Real Human Beings: Shadow of Mordor, Watch Dogs and the New NPC
And here, then, is the largest problem with these systems as they stand. No matter how many songs the Orcs of Mordor sing, no matter the desperation of the out-of-work Chicagoan teacher, all I can do is hurt people.
In a recent episode of the podcast Three Moves Ahead, guest Chris Remo opines about how Jordan Mechner’s The Last Express communicated the lives of its NPCs, who went about their own schedules, had their own conversations, and paid little attention to the player’s motivations. He says that the game gave “glimpses of other people’s interior lives without regard for how they may relate to the player’s.”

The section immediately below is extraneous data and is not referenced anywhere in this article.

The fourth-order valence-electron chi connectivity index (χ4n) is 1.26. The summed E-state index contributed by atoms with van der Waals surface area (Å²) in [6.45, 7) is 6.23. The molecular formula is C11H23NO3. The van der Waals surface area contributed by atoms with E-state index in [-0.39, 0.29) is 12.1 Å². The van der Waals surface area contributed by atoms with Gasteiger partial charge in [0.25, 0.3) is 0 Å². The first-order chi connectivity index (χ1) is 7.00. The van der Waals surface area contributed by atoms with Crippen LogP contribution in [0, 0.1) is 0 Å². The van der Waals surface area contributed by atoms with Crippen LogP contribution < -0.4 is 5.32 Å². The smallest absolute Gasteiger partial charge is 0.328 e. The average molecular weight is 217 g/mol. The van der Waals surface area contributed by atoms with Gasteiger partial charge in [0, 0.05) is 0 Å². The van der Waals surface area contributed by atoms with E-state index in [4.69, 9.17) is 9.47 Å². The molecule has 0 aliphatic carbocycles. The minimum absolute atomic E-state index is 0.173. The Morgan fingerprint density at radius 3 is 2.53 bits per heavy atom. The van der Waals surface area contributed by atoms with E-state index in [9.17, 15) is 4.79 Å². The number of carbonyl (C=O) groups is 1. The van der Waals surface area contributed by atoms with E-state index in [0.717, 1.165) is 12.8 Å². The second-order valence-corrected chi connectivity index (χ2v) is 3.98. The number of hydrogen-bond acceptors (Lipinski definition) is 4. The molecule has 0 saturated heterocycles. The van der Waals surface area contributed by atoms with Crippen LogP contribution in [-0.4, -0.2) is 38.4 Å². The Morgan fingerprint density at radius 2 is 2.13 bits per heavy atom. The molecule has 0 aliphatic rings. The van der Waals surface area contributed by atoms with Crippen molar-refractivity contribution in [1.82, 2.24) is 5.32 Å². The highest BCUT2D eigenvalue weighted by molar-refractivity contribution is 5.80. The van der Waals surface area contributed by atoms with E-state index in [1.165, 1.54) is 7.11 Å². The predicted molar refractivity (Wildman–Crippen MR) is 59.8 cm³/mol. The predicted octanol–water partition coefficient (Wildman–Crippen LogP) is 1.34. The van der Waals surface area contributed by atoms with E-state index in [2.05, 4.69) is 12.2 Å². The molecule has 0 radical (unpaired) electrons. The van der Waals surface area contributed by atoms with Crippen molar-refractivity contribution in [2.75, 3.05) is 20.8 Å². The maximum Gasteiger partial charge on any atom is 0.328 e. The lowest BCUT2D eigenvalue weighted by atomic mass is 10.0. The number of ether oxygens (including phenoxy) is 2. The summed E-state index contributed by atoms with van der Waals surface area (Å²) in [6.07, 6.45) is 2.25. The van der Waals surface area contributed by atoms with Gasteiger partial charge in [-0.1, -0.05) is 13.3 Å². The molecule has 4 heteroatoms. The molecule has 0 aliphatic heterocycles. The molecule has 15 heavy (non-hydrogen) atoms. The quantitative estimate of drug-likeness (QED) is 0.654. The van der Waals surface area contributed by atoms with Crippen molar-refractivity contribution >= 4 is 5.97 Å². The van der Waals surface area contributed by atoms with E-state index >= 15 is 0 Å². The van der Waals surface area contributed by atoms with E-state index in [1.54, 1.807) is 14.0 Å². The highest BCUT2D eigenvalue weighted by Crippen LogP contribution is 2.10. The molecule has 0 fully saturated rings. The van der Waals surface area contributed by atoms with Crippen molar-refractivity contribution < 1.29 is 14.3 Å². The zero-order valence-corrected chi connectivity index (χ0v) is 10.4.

This is a beautiful thing that we often forget that games can do. My hope is that the success of Shadow of Mordor is a sharp reminder of this capability, even when, in its lowest moments, it re-inscribes the player’s centrality. I hope that other developers will learn to confront this tension, and I look forward to whatever they’ll make when they do.